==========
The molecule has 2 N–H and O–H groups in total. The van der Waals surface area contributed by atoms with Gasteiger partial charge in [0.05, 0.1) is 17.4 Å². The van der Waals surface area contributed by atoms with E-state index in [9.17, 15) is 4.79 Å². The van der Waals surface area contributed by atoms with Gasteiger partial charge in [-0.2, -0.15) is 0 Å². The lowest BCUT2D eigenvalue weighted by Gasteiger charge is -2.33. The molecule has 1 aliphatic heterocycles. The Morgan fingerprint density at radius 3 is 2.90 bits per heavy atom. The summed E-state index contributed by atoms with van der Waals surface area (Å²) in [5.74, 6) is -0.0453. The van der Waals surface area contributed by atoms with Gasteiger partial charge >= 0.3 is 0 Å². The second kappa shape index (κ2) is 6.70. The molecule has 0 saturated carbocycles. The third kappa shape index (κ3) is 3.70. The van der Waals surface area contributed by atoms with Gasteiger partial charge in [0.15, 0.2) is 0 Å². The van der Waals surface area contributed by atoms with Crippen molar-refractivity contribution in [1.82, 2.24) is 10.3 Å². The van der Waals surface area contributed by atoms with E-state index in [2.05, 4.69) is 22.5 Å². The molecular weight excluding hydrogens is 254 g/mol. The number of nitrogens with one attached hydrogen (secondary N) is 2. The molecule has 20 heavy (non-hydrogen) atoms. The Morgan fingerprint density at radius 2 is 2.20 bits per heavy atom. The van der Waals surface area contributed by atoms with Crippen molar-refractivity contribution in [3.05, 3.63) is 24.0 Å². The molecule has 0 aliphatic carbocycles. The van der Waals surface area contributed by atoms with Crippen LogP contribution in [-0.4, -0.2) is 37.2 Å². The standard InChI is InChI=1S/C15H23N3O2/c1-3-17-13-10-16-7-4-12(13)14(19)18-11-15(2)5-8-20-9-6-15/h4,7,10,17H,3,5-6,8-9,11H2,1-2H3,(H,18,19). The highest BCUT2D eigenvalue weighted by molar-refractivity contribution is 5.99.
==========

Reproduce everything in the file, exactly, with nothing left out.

The molecule has 2 N–H and O–H groups in total. The van der Waals surface area contributed by atoms with Gasteiger partial charge in [0.05, 0.1) is 17.4 Å². The van der Waals surface area contributed by atoms with E-state index in [9.17, 15) is 4.79 Å². The van der Waals surface area contributed by atoms with Gasteiger partial charge in [-0.2, -0.15) is 0 Å². The lowest BCUT2D eigenvalue weighted by Gasteiger charge is -2.33. The molecule has 1 aliphatic heterocycles. The Morgan fingerprint density at radius 3 is 2.90 bits per heavy atom. The summed E-state index contributed by atoms with van der Waals surface area (Å²) in [5.74, 6) is -0.0453. The van der Waals surface area contributed by atoms with Gasteiger partial charge >= 0.3 is 0 Å². The second kappa shape index (κ2) is 6.70. The molecule has 0 saturated carbocycles. The third kappa shape index (κ3) is 3.70. The van der Waals surface area contributed by atoms with Gasteiger partial charge in [0.15, 0.2) is 0 Å². The van der Waals surface area contributed by atoms with Crippen molar-refractivity contribution in [1.82, 2.24) is 10.3 Å². The van der Waals surface area contributed by atoms with E-state index in [2.05, 4.69) is 22.5 Å². The molecular weight excluding hydrogens is 254 g/mol. The number of nitrogens with one attached hydrogen (secondary N) is 2. The molecule has 20 heavy (non-hydrogen) atoms. The Morgan fingerprint density at radius 2 is 2.20 bits per heavy atom. The van der Waals surface area contributed by atoms with Crippen molar-refractivity contribution in [3.05, 3.63) is 24.0 Å². The molecule has 0 aliphatic carbocycles. The van der Waals surface area contributed by atoms with Crippen LogP contribution in [-0.4, -0.2) is 37.2 Å². The standard InChI is InChI=1S/C15H23N3O2/c1-3-17-13-10-16-7-4-12(13)14(19)18-11-15(2)5-8-20-9-6-15/h4,7,10,17H,3,5-6,8-9,11H2,1-2H3,(H,18,19). The highest BCUT2D eigenvalue weighted by molar-refractivity contribution is 5.99.